MEXICO CITY — Two grenades exploded at a Mexican beach resort late Monday, hours before a visit by conservative President-elect Felipe Calderon, increasing fears Mexico could descend into political unrest and violence.
Calderon’s trip went ahead without incident Tuesday and police said no one was wounded in the blasts at a condominium in Ixtapa, an exclusive resort on Mexico’s Pacific coast, in a southern state where police frequently clash with drug gangs.
The grenades, apparently thrown from a building in the condominium complex on the same day as leftist guerrilla bombings in Mexico City, caused minor damage to a building, a police spokeswoman said.
Calderon, who takes office Dec. 1, addressed an exporters’ conference as planned and returned to Mexico City by plane.
Political crisis persists
The blasts on Monday came after a deep political crisis over July’s contested presidential election and deadly street clashes between riot police and protesters seeking the resignation of the governor of Oaxaca state.
Calderon has been targeted by demonstrators who say he used fraud to narrowly defeat leftist candidate Andres Manuel Lopez Obrador in the presidential vote.
The court that rejected Lopez Obrador’s fraud claims and named Calderon the winner was bombed Monday along with a political party’s headquarters and a bank in the capital
Leftist guerrillas took responsibility for those blasts. There were no injuries.
Calderon, a Harvard-educated former energy minister, made no direct reference to any of the recent blasts in the speech in Ixtapa but said: “We have to work tirelessly to recover (Mexico’s) capacity to confront crime and terrorism.”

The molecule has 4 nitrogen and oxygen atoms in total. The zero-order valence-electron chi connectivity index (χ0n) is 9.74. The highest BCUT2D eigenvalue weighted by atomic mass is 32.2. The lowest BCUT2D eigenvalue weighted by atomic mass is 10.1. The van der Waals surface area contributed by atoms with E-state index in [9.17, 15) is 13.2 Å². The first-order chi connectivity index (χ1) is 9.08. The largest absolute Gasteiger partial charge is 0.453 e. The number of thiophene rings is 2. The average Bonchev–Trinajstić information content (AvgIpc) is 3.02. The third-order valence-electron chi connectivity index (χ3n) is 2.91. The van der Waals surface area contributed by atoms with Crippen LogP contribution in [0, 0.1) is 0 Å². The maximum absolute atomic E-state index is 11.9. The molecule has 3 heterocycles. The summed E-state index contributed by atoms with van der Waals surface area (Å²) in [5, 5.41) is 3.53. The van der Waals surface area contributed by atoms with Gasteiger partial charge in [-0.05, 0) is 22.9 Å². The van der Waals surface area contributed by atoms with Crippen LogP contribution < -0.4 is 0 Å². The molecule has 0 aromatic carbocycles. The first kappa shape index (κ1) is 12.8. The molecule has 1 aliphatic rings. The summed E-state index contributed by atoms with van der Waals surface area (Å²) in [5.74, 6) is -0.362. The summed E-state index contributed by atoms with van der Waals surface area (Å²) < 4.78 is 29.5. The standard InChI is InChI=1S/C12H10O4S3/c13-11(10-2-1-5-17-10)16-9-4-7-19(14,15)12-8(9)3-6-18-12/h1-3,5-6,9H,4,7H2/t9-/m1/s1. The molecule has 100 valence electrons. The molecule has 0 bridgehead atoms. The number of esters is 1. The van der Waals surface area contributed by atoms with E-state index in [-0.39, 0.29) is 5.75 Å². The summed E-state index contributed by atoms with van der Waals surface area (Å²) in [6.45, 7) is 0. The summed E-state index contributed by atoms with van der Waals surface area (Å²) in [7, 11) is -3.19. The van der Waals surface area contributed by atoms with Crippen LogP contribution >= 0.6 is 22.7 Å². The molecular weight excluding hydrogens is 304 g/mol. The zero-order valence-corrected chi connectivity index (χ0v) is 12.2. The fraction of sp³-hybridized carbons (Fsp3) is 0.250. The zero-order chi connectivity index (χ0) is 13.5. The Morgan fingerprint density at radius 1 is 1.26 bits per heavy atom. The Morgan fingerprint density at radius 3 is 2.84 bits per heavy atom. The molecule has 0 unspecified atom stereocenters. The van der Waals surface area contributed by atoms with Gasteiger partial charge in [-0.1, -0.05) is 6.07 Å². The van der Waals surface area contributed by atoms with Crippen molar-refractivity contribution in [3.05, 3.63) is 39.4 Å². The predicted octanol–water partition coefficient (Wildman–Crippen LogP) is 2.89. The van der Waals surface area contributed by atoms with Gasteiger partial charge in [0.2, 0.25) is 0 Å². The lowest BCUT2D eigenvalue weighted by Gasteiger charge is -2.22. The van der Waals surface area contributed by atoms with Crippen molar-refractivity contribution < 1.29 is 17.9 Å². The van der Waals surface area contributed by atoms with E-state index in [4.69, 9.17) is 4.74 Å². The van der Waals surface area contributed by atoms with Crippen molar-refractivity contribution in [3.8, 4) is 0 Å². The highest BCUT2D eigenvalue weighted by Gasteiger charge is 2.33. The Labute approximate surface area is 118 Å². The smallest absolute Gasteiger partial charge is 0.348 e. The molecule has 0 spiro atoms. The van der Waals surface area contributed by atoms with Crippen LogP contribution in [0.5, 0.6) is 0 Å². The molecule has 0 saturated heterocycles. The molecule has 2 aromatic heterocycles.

He said respect for law and authority had diminished in Mexico.
Ixtapa is an exclusive resort some three hours northwest of Acapulco in Guerrero state, where well-armed drug traffickers frequently fight each other and the police.
“In the place where the incident happened, they found remnants of explosive material, broken windows and a damaged wall,” a Guerrero police spokeswoman said.
Mexican newspapers said in online editions the grenades appeared to have been thrown at federal law enforcement agents on the outskirts of the resort.
Small left-wing rebel groups said they set off the Mexico City bombs to support the protesters in Oaxaca, where demonstrators have barricaded streets and clashed with police in protests in which some 15 people have died.
Calderon inherits a nation divided by the presidential election and suffering from endemic poverty.
He won the vote by less than 1 percentage point and opinion polls show more than 30 percent of Mexicans believe the election was fraudulent, despite the court and international observers declaring the result valid.
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